Arianne Edmonds is a Los Angeles native, storyteller and archivist. Her historical collection spans from 1886-1950 and explores the uniqueness of early black Los Angeles, through the lens of genealogy. She received her Bachelors of Science in Communications, from the University of the Arts in Philadelphia and started her career in educational media at Sesame Workshop. She currently works with the Taproot Foundation managing consultant relations and community partnerships.
Ladi’Sasha Jones is a is a collector and witness worker of oral history narratives with a special interest in documenting Black women’s stories and Black American family life. She approaches her documentation practice by working from the intersections of cultural equity and collective community memory.
Currently, Ladi’Sasha is working on the curation of a public forum to share her collection of oral history records via a digital sound art gallery — coming Summer 2013. Having earned her B.A. in African American Studies from Temple University in 2010 and a M.A. in Arts Politics from NYU Tisch School of the Arts in 2012, she recently completed a Certificate in Oral History from Baylor University in April of 2013. She aims to move towards freelancing and sharing her documenting services with community and cultural arts organizations along with individual artists.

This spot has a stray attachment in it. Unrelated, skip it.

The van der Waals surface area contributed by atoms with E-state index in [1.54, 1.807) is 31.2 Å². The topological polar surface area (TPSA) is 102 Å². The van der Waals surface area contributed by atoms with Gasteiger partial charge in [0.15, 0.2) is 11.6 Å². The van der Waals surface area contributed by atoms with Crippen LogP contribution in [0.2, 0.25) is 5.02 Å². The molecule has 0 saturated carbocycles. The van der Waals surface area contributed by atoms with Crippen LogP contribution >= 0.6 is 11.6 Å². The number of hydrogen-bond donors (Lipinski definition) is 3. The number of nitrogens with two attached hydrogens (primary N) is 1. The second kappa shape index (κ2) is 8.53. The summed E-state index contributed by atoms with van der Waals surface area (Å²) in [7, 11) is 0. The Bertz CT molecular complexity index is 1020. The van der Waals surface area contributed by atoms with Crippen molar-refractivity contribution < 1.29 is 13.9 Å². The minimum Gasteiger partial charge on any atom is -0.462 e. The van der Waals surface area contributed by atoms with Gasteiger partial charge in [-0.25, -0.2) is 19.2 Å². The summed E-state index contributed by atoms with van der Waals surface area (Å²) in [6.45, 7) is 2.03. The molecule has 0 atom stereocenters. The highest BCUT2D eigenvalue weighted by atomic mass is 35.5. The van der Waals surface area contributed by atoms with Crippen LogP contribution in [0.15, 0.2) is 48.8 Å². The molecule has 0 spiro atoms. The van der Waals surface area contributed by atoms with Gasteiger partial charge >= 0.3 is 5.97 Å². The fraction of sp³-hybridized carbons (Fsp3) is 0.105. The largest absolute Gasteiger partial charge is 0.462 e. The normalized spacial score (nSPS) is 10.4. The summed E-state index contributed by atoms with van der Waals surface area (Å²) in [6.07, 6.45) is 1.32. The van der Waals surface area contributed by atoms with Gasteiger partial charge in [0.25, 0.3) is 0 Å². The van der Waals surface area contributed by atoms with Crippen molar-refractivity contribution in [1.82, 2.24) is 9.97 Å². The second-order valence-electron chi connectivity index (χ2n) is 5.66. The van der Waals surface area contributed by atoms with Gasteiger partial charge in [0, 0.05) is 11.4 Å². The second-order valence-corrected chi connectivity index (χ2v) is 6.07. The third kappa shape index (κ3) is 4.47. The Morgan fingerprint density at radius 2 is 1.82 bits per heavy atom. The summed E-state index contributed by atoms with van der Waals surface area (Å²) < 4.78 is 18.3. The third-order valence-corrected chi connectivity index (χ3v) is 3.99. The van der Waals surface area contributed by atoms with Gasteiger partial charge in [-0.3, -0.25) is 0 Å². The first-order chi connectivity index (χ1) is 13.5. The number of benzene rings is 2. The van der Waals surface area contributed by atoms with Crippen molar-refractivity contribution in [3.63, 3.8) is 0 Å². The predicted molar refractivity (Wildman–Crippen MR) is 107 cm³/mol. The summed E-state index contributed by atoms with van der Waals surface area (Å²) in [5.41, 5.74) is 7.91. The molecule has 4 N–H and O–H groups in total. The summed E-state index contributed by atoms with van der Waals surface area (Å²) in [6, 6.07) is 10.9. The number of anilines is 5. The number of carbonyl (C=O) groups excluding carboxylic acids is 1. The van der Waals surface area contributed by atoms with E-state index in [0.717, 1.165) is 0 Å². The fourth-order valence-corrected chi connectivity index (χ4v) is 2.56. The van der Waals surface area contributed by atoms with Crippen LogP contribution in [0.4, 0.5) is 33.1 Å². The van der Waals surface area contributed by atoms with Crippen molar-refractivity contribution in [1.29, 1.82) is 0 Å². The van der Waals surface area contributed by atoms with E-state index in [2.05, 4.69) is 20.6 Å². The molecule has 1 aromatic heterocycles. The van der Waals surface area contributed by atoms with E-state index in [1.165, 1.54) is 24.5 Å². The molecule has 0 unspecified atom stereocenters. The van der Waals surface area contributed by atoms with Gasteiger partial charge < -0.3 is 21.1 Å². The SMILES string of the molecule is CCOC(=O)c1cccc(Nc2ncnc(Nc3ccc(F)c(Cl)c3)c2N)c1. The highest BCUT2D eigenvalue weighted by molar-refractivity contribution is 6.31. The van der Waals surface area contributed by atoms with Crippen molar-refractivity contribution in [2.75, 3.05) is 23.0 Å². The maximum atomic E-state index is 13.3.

Shawn(ta) Smith is a lesbian separatist, writer, archivist and reference librarian. Her essays blend storytelling with documentation and archiving. Her work will appear in “Black Gay Genius Interview with Lisa C. Moore” in Black Gay Genius: Joseph Beam and In the Life (forthcoming). She is currently editing a new anthology Her Saturn Returns: Queer Women of Color Life Transitions, a compilation of narratives of queer women and color in their Saturn. Shawn is a collective member of the Lesbian Herstory Archives and the WOW Cafe Theater where she co-produces Rivers of Honey, a monthly Cabaret highlighting the art of women of color. Shawn is pursuing her MFA in Fiction at Queens College while working as a reference & instruction librarian at the Graduate Center of the City University of New York. She is the former Archive Coordinator for StoryCorps.